Hollywood is making its annual trip to Venice, with the world's oldest film festival kicking off yesterday.
Celeb spotters might this year see Joaquin Phoenix and Philip Seymour Hoffman, protagonists of Paul Thomas Anderson's long-awaited film The Master, plus Gerard Depardieu, Kristin Scott Thomas, Pierce Brosnan and others milling around the Lido or arriving in water taxis.
But the real debate this year is over what kind of event to expect after a TV channel owned Silvio Berlusconi half-jokingly suggested the festival be R-rated. The TG 24 channel was no doubt referring to debuts such as Harmony Korine's Spring Breakers, said to be notable for its "sexual transgression" and To the Wonder, the latest from directing legend Terrence Malick, which has officially been ruled unsuitable for young viewers owing to its high content of sex and nudity.
However, judging by the comments of festival director Alberto Barbera, pictured, cineastes should rest assured that the line-up bears little resemblance to the questionable content screened on Mr Berlusconi's own TV channels. Mr Barbera told reporters in Rome last month that a festival "should not just be a catwalk for celebrities".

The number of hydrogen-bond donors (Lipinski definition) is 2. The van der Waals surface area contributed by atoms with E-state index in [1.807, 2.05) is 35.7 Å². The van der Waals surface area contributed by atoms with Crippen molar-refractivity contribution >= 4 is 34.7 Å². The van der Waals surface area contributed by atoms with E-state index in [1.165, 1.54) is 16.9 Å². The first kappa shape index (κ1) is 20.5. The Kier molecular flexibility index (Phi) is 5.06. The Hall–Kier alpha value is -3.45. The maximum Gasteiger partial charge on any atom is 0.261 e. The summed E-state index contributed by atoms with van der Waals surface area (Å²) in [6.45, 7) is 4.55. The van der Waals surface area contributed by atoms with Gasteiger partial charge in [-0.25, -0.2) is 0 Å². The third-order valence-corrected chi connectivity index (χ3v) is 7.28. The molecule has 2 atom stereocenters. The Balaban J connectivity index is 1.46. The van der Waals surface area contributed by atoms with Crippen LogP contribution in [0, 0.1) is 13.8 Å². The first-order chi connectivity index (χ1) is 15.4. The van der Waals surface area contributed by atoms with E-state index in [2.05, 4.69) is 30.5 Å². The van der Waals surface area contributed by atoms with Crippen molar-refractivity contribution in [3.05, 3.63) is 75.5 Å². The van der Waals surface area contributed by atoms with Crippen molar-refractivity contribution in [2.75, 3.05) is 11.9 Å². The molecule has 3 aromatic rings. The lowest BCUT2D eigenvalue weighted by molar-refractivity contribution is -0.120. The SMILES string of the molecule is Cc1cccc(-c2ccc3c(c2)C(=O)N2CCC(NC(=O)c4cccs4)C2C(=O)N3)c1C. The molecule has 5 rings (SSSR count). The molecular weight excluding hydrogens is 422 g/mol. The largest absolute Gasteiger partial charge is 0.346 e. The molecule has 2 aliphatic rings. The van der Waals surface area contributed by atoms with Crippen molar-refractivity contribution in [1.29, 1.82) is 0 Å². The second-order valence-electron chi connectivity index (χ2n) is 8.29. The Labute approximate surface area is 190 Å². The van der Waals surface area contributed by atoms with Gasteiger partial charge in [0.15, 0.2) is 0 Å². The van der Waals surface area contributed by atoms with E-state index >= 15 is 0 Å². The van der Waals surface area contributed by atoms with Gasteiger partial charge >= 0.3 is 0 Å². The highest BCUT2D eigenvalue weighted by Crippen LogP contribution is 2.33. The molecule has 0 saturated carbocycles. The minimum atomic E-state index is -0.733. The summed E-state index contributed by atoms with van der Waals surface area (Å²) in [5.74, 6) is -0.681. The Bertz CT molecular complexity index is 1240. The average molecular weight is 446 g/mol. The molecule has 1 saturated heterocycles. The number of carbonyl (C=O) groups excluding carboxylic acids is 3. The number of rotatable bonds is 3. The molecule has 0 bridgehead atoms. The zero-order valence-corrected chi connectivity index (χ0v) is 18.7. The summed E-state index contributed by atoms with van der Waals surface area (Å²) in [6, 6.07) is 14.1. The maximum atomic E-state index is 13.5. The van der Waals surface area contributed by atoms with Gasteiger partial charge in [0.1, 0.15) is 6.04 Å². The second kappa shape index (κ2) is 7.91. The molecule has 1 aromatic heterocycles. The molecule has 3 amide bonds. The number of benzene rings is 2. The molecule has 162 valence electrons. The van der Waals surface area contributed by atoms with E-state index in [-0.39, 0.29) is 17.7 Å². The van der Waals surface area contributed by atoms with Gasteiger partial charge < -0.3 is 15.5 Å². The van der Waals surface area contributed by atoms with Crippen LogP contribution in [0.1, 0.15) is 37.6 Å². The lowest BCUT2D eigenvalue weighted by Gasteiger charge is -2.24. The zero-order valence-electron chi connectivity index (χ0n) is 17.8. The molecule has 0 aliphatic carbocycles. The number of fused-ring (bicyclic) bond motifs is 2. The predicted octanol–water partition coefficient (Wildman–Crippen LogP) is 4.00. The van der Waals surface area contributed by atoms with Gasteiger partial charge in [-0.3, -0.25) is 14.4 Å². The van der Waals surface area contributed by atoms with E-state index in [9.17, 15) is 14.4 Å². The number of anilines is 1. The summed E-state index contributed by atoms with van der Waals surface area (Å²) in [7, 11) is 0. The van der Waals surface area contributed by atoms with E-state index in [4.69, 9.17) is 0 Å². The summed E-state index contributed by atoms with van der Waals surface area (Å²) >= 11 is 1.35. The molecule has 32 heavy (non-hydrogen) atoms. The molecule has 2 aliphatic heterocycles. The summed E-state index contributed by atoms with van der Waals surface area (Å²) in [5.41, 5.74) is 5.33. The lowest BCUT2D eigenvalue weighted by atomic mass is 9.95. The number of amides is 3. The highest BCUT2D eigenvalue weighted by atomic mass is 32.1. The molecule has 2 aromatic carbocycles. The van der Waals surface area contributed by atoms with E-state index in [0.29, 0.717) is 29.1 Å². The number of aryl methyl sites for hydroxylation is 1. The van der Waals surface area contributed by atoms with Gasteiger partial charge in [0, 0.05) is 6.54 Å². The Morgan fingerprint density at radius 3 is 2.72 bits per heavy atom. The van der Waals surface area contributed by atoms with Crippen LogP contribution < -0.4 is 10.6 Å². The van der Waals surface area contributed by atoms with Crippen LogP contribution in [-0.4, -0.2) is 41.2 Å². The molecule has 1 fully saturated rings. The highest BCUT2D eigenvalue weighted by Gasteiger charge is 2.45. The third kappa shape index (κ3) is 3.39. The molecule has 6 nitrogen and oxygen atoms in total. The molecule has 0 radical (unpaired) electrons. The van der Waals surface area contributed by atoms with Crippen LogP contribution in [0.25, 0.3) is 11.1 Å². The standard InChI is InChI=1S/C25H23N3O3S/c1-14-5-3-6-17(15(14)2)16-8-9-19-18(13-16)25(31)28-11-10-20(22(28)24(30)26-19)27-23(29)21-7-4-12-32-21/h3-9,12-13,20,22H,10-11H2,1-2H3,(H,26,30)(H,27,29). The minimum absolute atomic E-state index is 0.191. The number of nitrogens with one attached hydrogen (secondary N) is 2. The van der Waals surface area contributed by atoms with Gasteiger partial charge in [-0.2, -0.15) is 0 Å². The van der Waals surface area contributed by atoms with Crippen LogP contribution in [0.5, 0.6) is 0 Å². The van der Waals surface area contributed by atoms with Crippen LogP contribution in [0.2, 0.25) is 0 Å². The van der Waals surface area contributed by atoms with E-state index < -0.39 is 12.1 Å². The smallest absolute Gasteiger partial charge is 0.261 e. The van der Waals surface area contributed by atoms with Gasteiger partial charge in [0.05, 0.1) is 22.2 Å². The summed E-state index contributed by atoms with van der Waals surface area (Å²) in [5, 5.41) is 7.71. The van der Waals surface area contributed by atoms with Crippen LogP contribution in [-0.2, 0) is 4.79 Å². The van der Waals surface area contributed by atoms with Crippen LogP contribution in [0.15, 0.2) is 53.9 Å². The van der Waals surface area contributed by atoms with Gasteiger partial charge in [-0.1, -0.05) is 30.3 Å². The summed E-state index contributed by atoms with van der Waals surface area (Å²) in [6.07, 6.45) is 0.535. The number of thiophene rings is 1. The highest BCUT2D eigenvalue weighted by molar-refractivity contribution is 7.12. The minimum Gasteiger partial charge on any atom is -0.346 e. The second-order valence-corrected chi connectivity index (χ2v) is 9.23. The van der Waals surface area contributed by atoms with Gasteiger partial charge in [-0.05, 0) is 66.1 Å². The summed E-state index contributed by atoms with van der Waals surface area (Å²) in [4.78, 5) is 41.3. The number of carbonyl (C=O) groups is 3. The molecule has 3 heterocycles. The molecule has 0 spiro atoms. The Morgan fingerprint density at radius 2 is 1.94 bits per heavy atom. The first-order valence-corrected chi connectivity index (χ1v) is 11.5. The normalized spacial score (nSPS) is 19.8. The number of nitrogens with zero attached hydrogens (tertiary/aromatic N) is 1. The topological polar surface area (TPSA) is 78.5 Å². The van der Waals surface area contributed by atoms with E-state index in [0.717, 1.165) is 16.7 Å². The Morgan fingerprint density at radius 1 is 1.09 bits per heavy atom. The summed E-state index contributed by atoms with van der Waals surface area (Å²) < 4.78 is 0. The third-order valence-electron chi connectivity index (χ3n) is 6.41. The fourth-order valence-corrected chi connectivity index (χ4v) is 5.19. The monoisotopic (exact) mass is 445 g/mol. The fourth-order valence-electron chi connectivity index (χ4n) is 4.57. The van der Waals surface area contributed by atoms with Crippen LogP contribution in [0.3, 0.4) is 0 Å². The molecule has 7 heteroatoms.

Among the newcomers is Haifaa al-Mansour from Saudi Arabia — where cinemas are banned and women face terrible discrimination — with her film Wadjda, about a little girl desperate for a bicycle which she is not allowed. It's hard to see Mr Berlusconi's Rete 4 channel ditching nightly repeats of Walker, Texas Ranger or straight-to-video Steven Seagal for that.